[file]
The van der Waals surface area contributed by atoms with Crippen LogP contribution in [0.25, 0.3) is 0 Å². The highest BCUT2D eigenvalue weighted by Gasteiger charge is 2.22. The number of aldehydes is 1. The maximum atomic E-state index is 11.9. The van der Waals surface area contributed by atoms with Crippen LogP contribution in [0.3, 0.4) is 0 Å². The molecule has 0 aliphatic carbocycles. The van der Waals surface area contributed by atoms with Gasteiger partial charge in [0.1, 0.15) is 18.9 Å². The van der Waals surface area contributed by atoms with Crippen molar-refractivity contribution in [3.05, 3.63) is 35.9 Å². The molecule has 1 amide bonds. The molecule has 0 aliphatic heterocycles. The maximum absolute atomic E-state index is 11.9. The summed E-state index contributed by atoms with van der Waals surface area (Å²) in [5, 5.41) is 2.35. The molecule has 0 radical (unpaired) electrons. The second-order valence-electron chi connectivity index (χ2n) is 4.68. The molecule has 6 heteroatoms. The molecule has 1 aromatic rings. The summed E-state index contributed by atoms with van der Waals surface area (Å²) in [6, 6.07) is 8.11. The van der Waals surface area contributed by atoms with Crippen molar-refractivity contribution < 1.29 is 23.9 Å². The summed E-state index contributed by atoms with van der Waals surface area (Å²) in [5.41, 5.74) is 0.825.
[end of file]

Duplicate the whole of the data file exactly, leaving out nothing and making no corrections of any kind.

The van der Waals surface area contributed by atoms with Crippen LogP contribution in [0.25, 0.3) is 0 Å². The highest BCUT2D eigenvalue weighted by Gasteiger charge is 2.22. The number of aldehydes is 1. The maximum atomic E-state index is 11.9. The van der Waals surface area contributed by atoms with Crippen LogP contribution in [0.3, 0.4) is 0 Å². The molecule has 0 aliphatic carbocycles. The van der Waals surface area contributed by atoms with Gasteiger partial charge in [0.1, 0.15) is 18.9 Å². The van der Waals surface area contributed by atoms with Crippen molar-refractivity contribution in [3.05, 3.63) is 35.9 Å². The molecule has 1 amide bonds. The molecule has 0 aliphatic heterocycles. The maximum absolute atomic E-state index is 11.9. The summed E-state index contributed by atoms with van der Waals surface area (Å²) in [5, 5.41) is 2.35. The molecule has 0 radical (unpaired) electrons. The second-order valence-electron chi connectivity index (χ2n) is 4.68. The molecule has 6 heteroatoms. The molecule has 1 aromatic rings. The summed E-state index contributed by atoms with van der Waals surface area (Å²) in [6, 6.07) is 8.11. The van der Waals surface area contributed by atoms with Crippen molar-refractivity contribution < 1.29 is 23.9 Å². The summed E-state index contributed by atoms with van der Waals surface area (Å²) in [5.41, 5.74) is 0.825.